> store those in a lua-tablepool and let lua-resty-ipmatcher handle the
> matching.

alright. so every 24h or so I'd fetch the newest IPsum list and then
POST it to some endpoint (behind authorization of course) that puts it
in ngx.shared? what's the performance of those dictionaries when
many-megabyte strings are being used? my main concern is that getting
those strings into the Lua VM will be a bottleneck, which is why I
wanted to cache it locally for each worker process. perhaps I could use
a global variable (explicitly with _G) - OpenResty discourages that, but
it's probably fine. will avoid doing that, though, until I can come up
with a solid method of knowing when to re-fetch it from the dictionary.

reflection_probe

Joseph Martinez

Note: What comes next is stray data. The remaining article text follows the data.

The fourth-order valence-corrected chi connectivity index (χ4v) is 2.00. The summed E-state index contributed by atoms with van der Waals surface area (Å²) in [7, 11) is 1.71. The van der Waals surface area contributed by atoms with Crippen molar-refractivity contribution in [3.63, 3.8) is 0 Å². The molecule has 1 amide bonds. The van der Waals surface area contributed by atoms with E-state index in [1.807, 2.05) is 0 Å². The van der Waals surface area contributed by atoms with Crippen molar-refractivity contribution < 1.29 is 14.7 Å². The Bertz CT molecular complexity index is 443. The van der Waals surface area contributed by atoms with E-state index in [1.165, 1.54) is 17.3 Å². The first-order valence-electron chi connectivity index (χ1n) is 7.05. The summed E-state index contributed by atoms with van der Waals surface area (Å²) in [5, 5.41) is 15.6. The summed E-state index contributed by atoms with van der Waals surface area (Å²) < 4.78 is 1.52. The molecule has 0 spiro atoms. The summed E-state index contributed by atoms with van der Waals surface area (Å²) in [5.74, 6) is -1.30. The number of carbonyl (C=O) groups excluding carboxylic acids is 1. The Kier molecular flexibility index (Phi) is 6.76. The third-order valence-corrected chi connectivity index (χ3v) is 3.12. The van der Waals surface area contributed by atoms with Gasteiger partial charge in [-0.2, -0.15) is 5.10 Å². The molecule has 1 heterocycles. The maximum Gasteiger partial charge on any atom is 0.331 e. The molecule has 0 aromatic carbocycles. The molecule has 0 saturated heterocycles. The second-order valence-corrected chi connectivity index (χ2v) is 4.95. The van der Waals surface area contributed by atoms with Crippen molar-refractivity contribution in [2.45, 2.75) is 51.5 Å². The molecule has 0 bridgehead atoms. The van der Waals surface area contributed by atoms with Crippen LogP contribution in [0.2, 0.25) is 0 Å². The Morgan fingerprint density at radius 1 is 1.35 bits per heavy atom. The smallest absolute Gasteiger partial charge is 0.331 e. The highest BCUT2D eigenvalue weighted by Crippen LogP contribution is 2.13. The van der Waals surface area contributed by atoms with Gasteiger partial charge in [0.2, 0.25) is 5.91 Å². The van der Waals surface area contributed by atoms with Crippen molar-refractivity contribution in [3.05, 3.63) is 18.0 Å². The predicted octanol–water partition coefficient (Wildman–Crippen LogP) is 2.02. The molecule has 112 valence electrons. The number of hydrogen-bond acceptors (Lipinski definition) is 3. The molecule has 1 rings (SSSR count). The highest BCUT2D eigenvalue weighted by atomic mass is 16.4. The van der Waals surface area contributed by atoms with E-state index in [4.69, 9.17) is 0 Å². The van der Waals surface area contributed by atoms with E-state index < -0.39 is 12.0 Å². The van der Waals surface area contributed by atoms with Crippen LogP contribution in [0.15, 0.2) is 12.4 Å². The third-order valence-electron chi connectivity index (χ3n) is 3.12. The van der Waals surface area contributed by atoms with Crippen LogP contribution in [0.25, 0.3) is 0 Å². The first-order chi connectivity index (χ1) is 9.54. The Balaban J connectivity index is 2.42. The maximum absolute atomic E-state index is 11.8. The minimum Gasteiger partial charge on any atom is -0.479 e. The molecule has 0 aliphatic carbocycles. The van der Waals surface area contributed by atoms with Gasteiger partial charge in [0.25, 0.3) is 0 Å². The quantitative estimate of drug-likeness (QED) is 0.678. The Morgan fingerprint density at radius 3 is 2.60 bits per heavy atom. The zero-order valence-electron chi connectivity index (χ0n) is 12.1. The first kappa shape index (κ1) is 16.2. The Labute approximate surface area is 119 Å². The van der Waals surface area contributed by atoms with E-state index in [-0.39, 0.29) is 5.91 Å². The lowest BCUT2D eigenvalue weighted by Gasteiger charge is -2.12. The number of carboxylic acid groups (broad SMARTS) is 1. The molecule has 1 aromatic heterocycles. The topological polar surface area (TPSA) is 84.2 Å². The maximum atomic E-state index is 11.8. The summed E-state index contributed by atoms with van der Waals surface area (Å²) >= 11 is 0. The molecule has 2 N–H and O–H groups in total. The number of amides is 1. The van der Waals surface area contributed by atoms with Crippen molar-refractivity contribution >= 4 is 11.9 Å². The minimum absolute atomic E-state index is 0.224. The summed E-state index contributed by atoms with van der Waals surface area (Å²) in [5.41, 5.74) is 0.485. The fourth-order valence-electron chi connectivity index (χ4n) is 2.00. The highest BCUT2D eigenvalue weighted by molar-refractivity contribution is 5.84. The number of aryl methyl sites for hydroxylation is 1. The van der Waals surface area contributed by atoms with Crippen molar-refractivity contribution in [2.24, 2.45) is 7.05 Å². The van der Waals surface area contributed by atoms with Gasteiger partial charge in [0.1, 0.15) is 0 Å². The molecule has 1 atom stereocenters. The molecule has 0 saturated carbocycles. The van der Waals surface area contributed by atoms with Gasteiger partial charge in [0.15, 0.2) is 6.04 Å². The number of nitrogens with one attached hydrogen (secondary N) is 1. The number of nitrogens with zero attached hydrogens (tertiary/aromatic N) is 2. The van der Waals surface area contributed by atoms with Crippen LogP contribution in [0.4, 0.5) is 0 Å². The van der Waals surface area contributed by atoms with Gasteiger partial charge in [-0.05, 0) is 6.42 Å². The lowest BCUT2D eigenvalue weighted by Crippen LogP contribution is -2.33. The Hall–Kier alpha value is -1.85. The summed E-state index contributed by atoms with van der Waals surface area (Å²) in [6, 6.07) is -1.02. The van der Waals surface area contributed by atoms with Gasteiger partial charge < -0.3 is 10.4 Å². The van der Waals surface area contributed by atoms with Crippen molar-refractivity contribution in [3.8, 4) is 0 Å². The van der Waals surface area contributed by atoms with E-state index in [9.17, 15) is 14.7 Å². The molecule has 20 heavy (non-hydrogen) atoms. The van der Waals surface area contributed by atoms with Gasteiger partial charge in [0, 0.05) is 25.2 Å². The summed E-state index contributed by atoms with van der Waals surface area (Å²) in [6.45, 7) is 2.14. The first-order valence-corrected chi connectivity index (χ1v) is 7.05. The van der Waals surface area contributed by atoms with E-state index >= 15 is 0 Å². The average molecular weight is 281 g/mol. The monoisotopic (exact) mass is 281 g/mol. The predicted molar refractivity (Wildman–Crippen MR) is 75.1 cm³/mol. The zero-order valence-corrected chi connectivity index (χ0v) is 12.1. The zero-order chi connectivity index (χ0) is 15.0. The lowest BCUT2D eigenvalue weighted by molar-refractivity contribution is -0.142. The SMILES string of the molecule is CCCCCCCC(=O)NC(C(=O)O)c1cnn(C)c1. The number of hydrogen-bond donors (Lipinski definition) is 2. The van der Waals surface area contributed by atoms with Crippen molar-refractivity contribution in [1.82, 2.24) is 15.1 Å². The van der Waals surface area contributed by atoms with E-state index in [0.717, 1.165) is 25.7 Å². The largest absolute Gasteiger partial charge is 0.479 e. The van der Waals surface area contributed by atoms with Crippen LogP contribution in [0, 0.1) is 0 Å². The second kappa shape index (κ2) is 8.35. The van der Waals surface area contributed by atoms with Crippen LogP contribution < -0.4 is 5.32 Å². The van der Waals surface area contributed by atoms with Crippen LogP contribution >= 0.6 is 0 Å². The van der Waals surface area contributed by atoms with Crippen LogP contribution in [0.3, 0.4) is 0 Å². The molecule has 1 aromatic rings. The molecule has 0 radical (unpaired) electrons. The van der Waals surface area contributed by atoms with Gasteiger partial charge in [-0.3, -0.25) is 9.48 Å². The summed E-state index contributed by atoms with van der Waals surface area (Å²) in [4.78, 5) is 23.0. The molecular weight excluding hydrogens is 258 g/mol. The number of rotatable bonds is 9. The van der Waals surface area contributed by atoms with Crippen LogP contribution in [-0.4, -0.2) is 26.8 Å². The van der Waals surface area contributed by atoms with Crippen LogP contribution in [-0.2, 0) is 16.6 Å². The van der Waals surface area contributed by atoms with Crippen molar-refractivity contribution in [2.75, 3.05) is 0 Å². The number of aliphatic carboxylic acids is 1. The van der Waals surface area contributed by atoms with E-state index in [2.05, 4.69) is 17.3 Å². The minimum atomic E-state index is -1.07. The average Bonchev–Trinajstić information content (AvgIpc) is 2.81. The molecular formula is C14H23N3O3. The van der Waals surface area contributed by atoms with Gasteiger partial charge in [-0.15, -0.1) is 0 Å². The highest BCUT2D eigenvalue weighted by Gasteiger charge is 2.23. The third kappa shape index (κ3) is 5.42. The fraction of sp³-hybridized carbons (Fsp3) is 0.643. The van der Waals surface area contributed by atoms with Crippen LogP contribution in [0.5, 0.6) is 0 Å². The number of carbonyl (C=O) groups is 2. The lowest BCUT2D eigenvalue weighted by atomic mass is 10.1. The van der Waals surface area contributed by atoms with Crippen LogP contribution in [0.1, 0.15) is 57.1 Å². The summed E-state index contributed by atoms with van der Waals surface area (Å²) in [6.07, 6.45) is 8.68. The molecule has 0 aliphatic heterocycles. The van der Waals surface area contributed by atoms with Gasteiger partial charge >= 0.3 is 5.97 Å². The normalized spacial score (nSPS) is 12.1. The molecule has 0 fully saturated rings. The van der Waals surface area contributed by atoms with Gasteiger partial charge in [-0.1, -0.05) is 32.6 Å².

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Apr 12, 2022, 9:04:32 PMApr 12
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Hello, when are you going to pay your debts? 

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reflection_probe

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Apr 12, 2022, 11:44:22 PMApr 12
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On 4/12/2022 6:04 PM, Joseph Martinez wrote:
> Hello, when are you going to pay your debts?

go away, spammer...

reflection_probe

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Apr 20, 2022, 3:09:21 AMApr 20
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nginx has supported http/3 for a while, but it's disabled by default and